Maksim Mikhailovich Rukov was born on 12 January 1966 in Sverdlovsk. His parents, Mikhail Stepanovich Rukov and Svetlava Shailova, were killed on 23 May 1983 during an Afghan terrorist attack in Dushanbe (in the Tajik SSR) where his father was on active duty. Rukov graduated from the Special Faculty of Ryazan Lenin Komsomol Higher Airborne Command School in June 1988. He then joined the Spetsnaz and was named Commander of the 3rd Parachute platoon, 1st Okhotniki batallion, Siberian Military District. In August 1991, he was promoted to Captain and was transferred to Department P working for the KGB. As well as Russian, he is fluent in English, Norwegian, Arabic and Spanish. His military commanders describe him as an excellent officer, but with a tendency to personal initiative which can border on insubordination.
After the fall of the USSR in December 1991 he continued to work as a captain for the Federal Security Service of the Russian Federation (FSB) where he worked as a secret agent in different places in Russia until 2017. During the uprising in April 2017, Rukov left for a classified mission to South Zagoria to track down information and anti-Russian rebels and back up the Russian influence in Chernarus. After the martial law came in place, I had to go into hideout or I would be exposed as an FSB agent, and then my future would be uncertain, I talked to a few informants of the happenings and the dissapearance of most of the residents of Kamensk was not to my knowledge.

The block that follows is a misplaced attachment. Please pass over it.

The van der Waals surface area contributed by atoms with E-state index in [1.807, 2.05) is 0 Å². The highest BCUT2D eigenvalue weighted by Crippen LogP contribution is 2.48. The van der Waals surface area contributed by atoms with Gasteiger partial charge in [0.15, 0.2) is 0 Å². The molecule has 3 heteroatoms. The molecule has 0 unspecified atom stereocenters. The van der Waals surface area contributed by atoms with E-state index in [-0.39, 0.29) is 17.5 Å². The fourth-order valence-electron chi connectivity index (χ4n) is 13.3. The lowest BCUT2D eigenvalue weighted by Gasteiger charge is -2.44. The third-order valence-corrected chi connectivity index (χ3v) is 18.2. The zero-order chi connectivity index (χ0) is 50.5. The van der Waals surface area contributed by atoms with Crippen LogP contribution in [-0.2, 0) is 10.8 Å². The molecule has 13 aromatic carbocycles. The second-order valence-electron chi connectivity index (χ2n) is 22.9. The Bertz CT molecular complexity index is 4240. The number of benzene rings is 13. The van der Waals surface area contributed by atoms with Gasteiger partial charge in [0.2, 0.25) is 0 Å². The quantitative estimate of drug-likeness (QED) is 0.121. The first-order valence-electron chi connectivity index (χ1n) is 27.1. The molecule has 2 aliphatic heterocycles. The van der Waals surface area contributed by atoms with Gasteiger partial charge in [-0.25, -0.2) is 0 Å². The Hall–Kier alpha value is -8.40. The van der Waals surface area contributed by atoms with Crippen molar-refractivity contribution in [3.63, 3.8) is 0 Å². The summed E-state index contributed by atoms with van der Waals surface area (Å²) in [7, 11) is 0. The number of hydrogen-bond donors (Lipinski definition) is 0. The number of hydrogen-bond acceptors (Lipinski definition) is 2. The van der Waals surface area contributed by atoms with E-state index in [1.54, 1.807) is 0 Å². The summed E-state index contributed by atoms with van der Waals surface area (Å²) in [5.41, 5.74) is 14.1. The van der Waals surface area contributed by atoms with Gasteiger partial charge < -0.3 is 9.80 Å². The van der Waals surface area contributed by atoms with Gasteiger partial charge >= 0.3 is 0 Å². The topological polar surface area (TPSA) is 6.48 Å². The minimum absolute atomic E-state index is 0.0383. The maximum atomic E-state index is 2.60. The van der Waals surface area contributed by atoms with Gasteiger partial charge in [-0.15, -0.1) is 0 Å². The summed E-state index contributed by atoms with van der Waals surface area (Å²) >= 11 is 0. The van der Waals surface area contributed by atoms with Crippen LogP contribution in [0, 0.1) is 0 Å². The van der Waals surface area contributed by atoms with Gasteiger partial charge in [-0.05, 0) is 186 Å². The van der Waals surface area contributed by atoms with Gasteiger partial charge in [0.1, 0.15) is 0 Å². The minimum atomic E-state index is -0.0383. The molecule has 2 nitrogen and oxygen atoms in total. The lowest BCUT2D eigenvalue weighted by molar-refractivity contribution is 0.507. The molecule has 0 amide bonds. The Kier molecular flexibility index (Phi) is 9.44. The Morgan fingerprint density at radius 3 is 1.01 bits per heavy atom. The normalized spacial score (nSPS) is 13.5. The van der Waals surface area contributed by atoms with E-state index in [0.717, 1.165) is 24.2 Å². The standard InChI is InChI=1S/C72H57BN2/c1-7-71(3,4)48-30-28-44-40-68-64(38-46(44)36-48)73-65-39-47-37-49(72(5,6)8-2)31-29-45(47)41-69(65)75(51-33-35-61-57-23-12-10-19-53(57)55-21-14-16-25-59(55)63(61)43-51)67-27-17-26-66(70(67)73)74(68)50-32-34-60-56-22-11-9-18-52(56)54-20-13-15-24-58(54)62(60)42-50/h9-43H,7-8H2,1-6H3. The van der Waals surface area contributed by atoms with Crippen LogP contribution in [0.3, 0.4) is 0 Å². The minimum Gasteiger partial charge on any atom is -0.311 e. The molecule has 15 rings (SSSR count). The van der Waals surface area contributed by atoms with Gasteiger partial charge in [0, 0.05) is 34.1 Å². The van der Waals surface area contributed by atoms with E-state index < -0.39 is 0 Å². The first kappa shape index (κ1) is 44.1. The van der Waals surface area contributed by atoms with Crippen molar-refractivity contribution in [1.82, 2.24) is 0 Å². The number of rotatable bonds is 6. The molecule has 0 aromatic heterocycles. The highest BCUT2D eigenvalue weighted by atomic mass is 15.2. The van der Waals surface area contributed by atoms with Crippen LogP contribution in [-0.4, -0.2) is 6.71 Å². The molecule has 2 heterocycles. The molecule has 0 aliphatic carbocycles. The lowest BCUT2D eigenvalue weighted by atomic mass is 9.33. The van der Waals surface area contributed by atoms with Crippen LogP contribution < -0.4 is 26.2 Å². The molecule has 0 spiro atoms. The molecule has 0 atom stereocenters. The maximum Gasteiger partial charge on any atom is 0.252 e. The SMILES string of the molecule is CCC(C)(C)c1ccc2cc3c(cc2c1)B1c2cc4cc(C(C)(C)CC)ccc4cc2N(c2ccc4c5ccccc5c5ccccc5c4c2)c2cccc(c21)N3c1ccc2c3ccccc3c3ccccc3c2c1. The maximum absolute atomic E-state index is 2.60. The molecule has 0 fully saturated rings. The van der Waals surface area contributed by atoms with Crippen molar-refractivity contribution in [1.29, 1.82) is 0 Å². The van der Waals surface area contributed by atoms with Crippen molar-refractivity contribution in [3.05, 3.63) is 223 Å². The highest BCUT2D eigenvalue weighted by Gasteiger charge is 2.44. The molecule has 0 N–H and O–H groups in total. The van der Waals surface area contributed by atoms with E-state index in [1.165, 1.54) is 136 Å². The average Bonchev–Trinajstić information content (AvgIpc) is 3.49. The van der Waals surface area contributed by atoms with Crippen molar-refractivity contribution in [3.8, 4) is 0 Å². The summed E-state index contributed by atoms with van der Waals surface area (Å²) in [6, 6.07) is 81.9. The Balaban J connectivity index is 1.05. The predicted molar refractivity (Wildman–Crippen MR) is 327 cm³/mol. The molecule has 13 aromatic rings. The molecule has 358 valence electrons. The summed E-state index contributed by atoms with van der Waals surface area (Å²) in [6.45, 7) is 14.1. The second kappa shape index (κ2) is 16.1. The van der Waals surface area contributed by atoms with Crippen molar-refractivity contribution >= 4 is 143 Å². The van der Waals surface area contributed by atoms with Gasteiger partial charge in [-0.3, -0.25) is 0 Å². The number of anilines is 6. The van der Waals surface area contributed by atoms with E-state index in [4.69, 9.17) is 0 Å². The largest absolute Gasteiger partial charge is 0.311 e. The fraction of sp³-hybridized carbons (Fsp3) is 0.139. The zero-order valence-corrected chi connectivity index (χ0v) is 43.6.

During the first week I got all sorts of information in on my radio at my hideout, I had many questions I wasn't allowed to ask, and many questions I was allowed to ask, but the answers are top secret and won't be written here. I spent most of my time the next weeks listening to the radio, reading books, and hunting animals in the woods as that was currently the only type of food I could encounter during the martial law. After the storm on the 24th, I heard on the radio that Russia had enforced a no-fly zone over South Zagoria when the electricity in my camp dissapeared, it was all I heard on the radio and now I knew I had no chance of getting help or rescue back to Russia. It was time for me to leave my camp to find my way back to Russia or Russian officials on my own.